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Businesses brainstorm on housing quandary

The summit of the state chamber centers on how to make homes affordable for workers.

Published September 16, 2006

Florida's businesses want to ease the affordable housing shortage for self-interested reasons: Happy workers need a roof over their heads, preferably a roof they own rather than rent.

On Friday, as the Florida Chamber of Commerce convened a summit on "affordable living" at the Tampa Convention Center, one statistical mismatch took center stage:

Florida's medium home price has vaulted 80 percent, from $137,800 to $247,800, while median family income has limped ahead 1.4 percent, from $51,800 to $52,550. It all happened between 2002 and 2005.

"Can Florida be competitive if we don't solve this issue?" said John Zumwalt, chief executive of Tampa engineering firm PBS&J and head of the Florida Chamber Foundation. "It used to be a low income issue. Now it's a middle income issue."

But Friday's summit was no mere grievance session. Many of the 500 attendees were there to shop solutions based not on handouts from Washington, D.C., but on public-private partnerships that rely on market incentives:

- Community Land Trusts: To create a permanent stock of affordable housing in fast-appreciating neighborhoods, localities establish trusts to buy land on which developers build. Low- or middle-income buyers couldn't take advantage of a hot market to resell the house for big bucks. Instead, they would have to resell to income-targeted buyers and accept relatively modest gains from the sale.

- Employer Assisted Housing: In a modern variant of the old mill town, employers - be they hospitals, school districts or banks - help their workers buy homes with loans or housing allowances. Repayment could be waived provided a worker stays on the job a set number of years. The Pinellas County School District is experimenting with such an idea to house its teachers. So is the Orlando Police Department.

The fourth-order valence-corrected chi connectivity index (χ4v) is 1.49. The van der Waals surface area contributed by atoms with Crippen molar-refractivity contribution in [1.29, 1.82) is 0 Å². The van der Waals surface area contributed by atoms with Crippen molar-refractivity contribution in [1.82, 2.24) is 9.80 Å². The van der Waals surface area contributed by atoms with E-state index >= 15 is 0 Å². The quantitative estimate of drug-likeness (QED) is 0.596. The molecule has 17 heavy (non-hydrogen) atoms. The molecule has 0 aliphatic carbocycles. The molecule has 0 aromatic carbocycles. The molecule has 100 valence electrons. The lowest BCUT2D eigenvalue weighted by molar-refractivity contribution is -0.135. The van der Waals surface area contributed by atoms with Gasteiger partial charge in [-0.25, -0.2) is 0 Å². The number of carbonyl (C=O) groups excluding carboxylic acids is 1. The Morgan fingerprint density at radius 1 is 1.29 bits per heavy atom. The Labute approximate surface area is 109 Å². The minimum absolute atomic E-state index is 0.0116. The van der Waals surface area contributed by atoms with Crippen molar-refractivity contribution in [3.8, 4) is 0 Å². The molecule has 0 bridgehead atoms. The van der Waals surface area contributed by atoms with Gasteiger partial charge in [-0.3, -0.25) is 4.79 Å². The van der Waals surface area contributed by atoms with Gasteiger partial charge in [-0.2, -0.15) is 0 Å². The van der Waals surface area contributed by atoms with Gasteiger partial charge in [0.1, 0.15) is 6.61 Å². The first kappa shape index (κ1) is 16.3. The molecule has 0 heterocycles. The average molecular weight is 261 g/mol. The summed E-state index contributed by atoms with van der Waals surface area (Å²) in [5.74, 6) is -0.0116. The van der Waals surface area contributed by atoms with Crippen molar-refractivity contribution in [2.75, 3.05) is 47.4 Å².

- Inclusionary Zoning: Communities encourage, and in some cases compel, developers to reserve a small percentage of their project for lower-priced homes. In return, communities could speed a developer's project through permitting, cut fees and waive regulations like mandatory sidewalks and landscaped buffers that builders consider onerous.

- In-fill Development: This is a way to use vacant or blighted tracts in already developed areas. Again, the developer would expect incentives from government to take the plunge. In the case of Tampa's urban redevelopment districts, property taxes are retained in the neighborhoods to help build up the housing stock.

Summit speakers on Friday advocated experimentation rather than over-regulation. For John Adams, president of Enterprise Florida, the state holds plenty of successful examples, including Manatee County, where builders have grabbed incentives to deliver more than 2,000 lower cost homes.

"Stick to Florida," Adams said. "I really don't care how they do it in Boston or San Francisco."

Inseparable from the issue of housing affordability are complaints about the doubling and tripling of property insurance premiums and real estate taxes.

At the summit's lunchtime keynote address, Lt. Gov. Toni Jennings promised to tackle the insurance crisis before she and Gov. Jeb Bush leave office in December. The pair could call a special legislative session this fall. But Jennings admitted there's only so much the government can do since eight hurricanes hit Florida.

"That cheap insurance isn't coming back," she said. "But hopefully we can get you reasonable insurance."

James Thorner can be reached at or 813 226-3313.

[Last modified September 15, 2006, 22:43:05]

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